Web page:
• There but for the

  • By: Ali Smith
  • Narrated by: Anne Flosnik
  • Length: 7 hrs and 44 mins
  • Unabridged Audiobook
  • Release date: 09-22-11
  • Language: English
  • Publisher: HighBridge, a division of Recorded Books
  • 2.5 out of 5 stars 2.7 (39 ratings)

Regular price: $18.27

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Publisher's Summary

At a dinner party in the posh London suburb of Greenwich, Miles Garth suddenly leaves the table midway through the meal, locks himself in an upstairs room, and refuses to leave. An eclectic group of neighbors and friends slowly gathers around the house, and the story of Miles is one told from the points of view of four of them: a woman in her 40s called Anna, a man in his 60s called Mark, a woman in her 80s called May, and a 10-year-old child called Brooke. The thing is... none of these people knows Miles anything more than glancingly. So how much is it possible to know about a stranger? And what are the consequences of even the most casual, most fleeting meetings we have every day with other human beings?
Brilliantly audacious, disarmingly playful, full of Smith's trademark wit and puns, There but for the is a deft exploration of the human need for separation - from our pasts and from one another - and the redemptive possibilities for connections.
©2011 Original material by Ali Smith. Grateful acknowledgment is made to Nananda Music, B.V., c/o Tier Three Music (ASCAP) for permission to reprint an excerpt from "Ding-A-Dong" by Dick Baker, Will Luikinga, and Eddy Ouwens, copyright © Nada International C.V., administered by Nananda Music, B.V. International copyright secured. All rights reserved. (P)2011 (p) 2011 HighBridge Company
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Critic Reviews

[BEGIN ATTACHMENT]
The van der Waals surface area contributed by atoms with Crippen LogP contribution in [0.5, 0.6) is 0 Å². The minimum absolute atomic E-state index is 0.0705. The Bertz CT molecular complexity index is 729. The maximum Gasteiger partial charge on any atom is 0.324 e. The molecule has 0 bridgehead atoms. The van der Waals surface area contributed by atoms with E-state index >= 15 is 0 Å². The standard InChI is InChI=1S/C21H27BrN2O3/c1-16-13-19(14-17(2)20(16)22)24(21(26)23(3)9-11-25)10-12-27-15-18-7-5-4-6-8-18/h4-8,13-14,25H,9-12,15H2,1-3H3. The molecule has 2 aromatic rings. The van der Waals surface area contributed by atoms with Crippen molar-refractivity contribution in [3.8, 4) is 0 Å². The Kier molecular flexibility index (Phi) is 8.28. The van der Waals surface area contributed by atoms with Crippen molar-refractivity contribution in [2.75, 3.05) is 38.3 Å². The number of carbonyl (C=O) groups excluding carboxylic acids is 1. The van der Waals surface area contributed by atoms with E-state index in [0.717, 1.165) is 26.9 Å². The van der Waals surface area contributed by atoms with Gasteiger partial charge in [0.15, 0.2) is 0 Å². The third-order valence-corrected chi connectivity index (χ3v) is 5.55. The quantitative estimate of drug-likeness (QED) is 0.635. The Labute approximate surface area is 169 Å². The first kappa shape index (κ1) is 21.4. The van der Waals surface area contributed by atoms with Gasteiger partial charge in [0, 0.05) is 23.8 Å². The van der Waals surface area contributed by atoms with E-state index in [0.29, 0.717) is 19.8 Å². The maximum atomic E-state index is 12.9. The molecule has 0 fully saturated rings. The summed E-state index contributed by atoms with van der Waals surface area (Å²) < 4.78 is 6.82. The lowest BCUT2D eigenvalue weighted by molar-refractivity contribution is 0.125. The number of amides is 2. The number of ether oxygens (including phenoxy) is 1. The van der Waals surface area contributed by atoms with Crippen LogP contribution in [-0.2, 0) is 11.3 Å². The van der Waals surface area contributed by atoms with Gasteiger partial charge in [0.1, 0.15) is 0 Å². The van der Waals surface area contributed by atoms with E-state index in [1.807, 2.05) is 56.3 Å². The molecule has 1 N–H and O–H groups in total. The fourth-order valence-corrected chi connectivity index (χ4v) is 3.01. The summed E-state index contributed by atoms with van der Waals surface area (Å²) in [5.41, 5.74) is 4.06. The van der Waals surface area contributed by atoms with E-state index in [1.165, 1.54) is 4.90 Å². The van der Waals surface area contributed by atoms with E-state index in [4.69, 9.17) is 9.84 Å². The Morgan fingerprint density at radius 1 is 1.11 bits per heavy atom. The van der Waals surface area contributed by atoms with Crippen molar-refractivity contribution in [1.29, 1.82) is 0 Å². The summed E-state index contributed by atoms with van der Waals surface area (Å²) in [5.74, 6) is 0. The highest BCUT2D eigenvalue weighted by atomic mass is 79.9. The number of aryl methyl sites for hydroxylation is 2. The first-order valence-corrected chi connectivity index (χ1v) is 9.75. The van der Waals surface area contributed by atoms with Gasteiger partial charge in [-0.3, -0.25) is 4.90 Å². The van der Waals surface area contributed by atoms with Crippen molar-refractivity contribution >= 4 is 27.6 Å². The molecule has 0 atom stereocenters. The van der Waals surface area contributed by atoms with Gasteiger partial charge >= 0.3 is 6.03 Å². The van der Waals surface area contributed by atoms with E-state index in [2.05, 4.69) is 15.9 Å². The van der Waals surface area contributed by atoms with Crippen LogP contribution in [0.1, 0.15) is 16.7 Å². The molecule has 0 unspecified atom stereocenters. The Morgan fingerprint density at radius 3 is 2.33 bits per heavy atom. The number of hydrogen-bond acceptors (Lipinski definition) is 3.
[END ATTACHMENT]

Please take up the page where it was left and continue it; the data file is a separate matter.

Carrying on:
"So much more than the sum of its parts.... This fine, unusual novel is sweet and melancholy, indulgent of language and of the fragile oddballs who so relish in it." ( Publishers Weekly)
“Quirky, intricately put together. . . . A book about loss and retention: about what we forget and what we remember, about the people who pass through our lives and what bits of them cling to our consciousness." (Charles McGrath, The New York Times)
“Ali Smith’s clever, by turns whimsical and subtly wrenching fifth novel, There But For The, is another book that sends you back to the beginning once you’ve reached the end, both to connect the dots of her intricately structured story and to marvel at what she has pulled off.” (Heller McAplin, NPR “Five 2011 Books That Stay With You”)
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Customer Reviews

Most Helpful
1 out of 5 stars
By Robert on 08-24-12

Insufferable as a bad house guest

This book is as insufferable as the house guest that ties the book together. I got this book based on its awards and strong critical reviews but found the book an annoying slog. Smith uses devices that I usually enjoy in writting (streams of consiousness, multiple narratives, no real heavy plotting) but creates a book that just caused me to give a thousand mile stare when listening too.
Here are some of the problems I had with the book:
1) Characters are poorly introduced and you need to spend a large chunk of time figuring out where the fit into the plot rather than enjoying the story; a few characters and plot lines I just gave up on; some books are worth the effort of really trying to understand it; this is not one of them.
2) Streams of consiousness that go no where and speak like some trivia napkin or fortune cookie
3) the book seems to be in love with its own cleverness like Smith just discovered certain ideas in metafiction and narrative and decided to take it out for a test drive with little consequence or interesting results

This might be your cup of tea but I just found the book awful. The narrator also has a rather shrill tone of a school marm.

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5 of 5 people found this review helpful

2 out of 5 stars
By Mirela on 03-12-12

Not my cup of tea

What disappointed you about There but for the?

I stuck through this book, but it just didn't speak to me... Strange punctuation style, seemingly irrelevant stories that have a somewhat interesting twist of circular story telling. However, I must not be the target reader type for this book, I didn't love it.

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3 of 3 people found this review helpful

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